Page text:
Biomimicry & Fashion Supply Chain

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Biomimicry is a method for creating solutions to human challenges by emulating designs and ideas found in nature. The biomimicry approach aims to favour “choices” tested by nature which had millions of years to understand what works best and what doesn’t

Biomimicry can work on three levels:

  • the organism
  • its behaviours
  • the ecosystem

Buildings on the organism level mimic a specific organism. Working on this level alone without mimicking how the organism participates in a larger context may not be sufficient to produce a building that integrates well with its environment because an organism always functions and responds to a larger context.

On a behaviour level, buildings mimic how an organism behaves or relates to its larger context.

On the level of the ecosystem, a building mimics the natural process and cycle of the greater environment.

Biomimicry, when applied to the fashion industry, goes beyond the appearance of the garment.

Biomimicry fashion aims at applying biological processes and organisms to materials and manufacturing processes that makes fashion industry more sustainable. Moreover, biomimicry is working on materials that will be self-repairing, self-cleaning, preserve energy, superhydrophobic, and more

The application of biomimicry to fashion and garments isn’t brand new. For instance, during the 2000 Sidney Olympic Games, Speedo launched a swimsuit that replicates a shark’s skin to enhance swimmer performance.

The Japanese company, Teijin, has instead been inspired by the Morpho butterflies’ wings to create the Morphotex Fiber in 2007. The wings of these butterflies are a vivid cobalt-blue even though no pigment is present. Thanks to the alternation of 61 different types of polyester and nylon fibers, Teijin has reproduced the same effect. They can use this technique to produce textiles in four basic colors that change in tone and intensity according to the angle light and without dying the fabric. As a result, the production process is energy-saving and environment-friendly.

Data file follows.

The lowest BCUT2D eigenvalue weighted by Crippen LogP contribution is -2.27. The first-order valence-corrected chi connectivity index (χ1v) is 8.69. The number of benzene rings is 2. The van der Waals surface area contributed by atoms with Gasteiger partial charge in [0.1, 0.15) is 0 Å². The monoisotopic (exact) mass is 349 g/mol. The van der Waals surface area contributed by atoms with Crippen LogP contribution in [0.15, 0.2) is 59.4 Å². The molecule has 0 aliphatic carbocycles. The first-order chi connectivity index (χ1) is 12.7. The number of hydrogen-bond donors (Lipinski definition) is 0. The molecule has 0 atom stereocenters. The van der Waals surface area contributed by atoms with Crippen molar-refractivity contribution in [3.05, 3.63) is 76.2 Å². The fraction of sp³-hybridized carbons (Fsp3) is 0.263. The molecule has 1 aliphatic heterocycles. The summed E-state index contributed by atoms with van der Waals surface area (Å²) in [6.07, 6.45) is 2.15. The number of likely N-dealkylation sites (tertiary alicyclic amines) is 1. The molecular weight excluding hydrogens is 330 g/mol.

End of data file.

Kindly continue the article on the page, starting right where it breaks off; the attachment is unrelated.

Few more examples of Biomimicry in fashion supply chain

Bolt Threads is a company that has been inspired by nature to create sustainable materials. One of their creations is a new type of leather called Mylo. Inspired by mycelium, the network of thread-like cells that make up mushrooms, the company has invented a highly durable material that is biodegradable and is a valid substitute for synthetic leather.

Faber Futures is a company from the UK that has developed a new method for dyeing fabrics and protecting the environment. Using bacteria and a fermentation process, they can create dyes that do not fade over time. Most importantly, the process has proven to use up to 500 times less water than conventional dyeing methods—making the entire process highly sustainable.

Proklean Technologies is a company based out of Chennai, India. Proklean has developed a proprietary technology using a unique combination of Probiotics with fermentation and formulation methods. This is the first ever such technology developed anywhere in the world that has far reaching potential across several industry platforms including textiles

Algalife explores a holistic and sustainable development of new materials which positively affect both the environment and the human skin. It deals with relationships between biology, technology, man and nature, which are all intertwined to bring new sustainable solutions for the fashion industry. Bio-tech-textile: innovative natural and healthy pigments and fibers, from the microorganisms the algae. 

Orange Fiber is a startup company that produces highly sustainable fabrics from citrus juice by-products. Using an idea from orange wastes, the company has patented a new fabric formed from a silk-like cellulose yarn.

Piñatex® is a start-up company that made of fibre from the waste leaves of the pineapple plant. These leaves are a by-product from existing pineapple harvest, so the raw material requires no additional environmental resources to produce.

Vitrolabs Inc. is a research company that made lab grown leather that use animal cell to make animal hide

Plants inspired waterproofing  and animal inspired thermal insulation, colouring chromophores are few more examples of Biomimicry applications

Nature has always been considered in different subjects and in different areas of engineering, technology, materials, architecture, design, and so on, and it has been the source of inspiration for scientists and designers. Ecosystem is a vast source of inspiration and inspire mankind in future as well. Ecology is no longer perceived as a constraint but more as an opportunity to innovate and create value. 

 When it comes to biomimicry and fashion supply chain , the potential to create biomaterials is massive. As consumers becoming more aware and demanding more sustainable solutions, the future really on biomimicry that will provide new raw materials that will protect the environment and similar in aesthetics .

Naeimeh Anzabi

Two main approaches in designing forms of clothes inspired from nature are iconography and emotional design. In iconography, the main goal is to resemble the patterns and forms exist on natural creatures. In emotional design, the natural cases are selected, analysed and used based on emotional effects of natural objects or phenomena on humans. Each of these two approaches is implemented through different methodologies.

Source of Article :

Department of Industrial Design, Faculty of Islamic Design, Tabriz Islamic Art University, Tabriz, Iran



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